Transitioning a New Client from the Sales Team to Account Service

I consult with one new agency every week through our TBR, and a question that comes up regularly is how to transition a new client from the sales team to the account team. Here's how to do it well.

  1. The sales person is primarily charged with evaluating the fit between the client and the agency. After the prospect grants permission to be sold to, and when a good fit becomes apparent, it's time to bring two other parties into the discussion.
  2. The principal makes a brief appearance (in person or not) to demonstrate that this is a weighty moment in the agency's history. They drop in and talk about four specific things: the agency's history, their culture, their commitment to hiring great people, and their standards of customer service. That's it, and then they are gone. If they linger, the client-to-be will then expect to work with the principal.
  3. The account person is charged with two things at the outset: managing the early stages of the relationship and selling the first project. In accomplishing both of these objectives, they should begin leading the meetings as soon as they are present. Their presence signals that the sales person's role is becoming secondary.

This dance has a beautiful choreography to it! If you get it right, you can avoid some of the perennial mistakes that agencies seem to make around this issue:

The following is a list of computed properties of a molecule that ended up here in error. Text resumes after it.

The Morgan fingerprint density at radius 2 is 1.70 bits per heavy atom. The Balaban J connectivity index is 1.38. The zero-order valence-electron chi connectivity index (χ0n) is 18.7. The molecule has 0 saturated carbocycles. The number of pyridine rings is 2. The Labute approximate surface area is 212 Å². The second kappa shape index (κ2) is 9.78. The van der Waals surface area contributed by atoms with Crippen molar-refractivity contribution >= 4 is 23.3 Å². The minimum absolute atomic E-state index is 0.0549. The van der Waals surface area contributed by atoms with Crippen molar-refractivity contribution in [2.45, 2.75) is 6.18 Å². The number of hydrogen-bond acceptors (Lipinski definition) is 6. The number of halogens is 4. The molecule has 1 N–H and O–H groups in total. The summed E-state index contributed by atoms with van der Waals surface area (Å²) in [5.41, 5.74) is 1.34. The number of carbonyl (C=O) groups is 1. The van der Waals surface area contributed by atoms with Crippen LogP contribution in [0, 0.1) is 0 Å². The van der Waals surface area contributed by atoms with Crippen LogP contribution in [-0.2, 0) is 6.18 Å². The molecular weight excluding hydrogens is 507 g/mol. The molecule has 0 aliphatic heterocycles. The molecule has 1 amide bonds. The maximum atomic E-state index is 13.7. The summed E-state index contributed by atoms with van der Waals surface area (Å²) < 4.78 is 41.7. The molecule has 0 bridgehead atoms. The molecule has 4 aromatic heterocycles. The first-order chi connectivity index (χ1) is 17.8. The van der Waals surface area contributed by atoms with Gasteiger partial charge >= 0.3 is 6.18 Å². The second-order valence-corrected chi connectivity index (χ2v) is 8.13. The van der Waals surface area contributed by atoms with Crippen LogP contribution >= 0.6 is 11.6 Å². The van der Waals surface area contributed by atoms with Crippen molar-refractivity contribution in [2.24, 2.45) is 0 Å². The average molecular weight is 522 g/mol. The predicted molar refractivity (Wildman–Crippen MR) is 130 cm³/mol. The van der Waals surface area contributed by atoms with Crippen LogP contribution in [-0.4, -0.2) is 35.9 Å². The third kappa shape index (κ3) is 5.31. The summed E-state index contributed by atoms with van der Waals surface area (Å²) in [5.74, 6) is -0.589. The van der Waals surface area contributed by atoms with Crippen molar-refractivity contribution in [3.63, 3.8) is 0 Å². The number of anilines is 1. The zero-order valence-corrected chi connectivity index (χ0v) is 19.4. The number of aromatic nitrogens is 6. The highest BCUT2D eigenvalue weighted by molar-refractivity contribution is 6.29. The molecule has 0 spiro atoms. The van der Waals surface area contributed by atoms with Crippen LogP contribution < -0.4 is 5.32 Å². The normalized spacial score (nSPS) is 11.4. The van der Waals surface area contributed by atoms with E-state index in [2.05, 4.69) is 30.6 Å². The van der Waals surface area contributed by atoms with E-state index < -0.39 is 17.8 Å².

1. Sales people feel pressure to stay involved in the account instead of doing the job that the agency most needs from them: more sales. Their job is to kill something, drag it back to the cave, and let someone else prepare it while they go back out and kill something else.
  2. Ditto for principals, who should be leading the agency. When a firm reaches 22 people in size, the principal cannot do anything but lead the agency, shape the positioning, and drop in and out of closing opportunities. If that principal is the primary sales person, the agency can comfortably grow to only 15 people before delegating some of those sales responsibilities. (Our Functional Model provides guidelines for each role and every agency size.)
  3. An account person really hates being handed a large project that someone else scoped and priced. It's a disaster in the making, and sales people have never demonstrated that they can be trusted with pricing! Every aspect of this transition can be handled better by involving the account person as early as possible.
  4. Clients are suspicious of bait and switch tactics. They don't want to bond with one team and then be stuck with an entirely new one after they sign on the dotted line. Part of their decision to hire your agency involves the chemistry of personal relationships.

Talk through this with your various teams and write out the policy that you'll normally follow, and then incorporate that statement in your client orientation handbook.

Best wishes to you.

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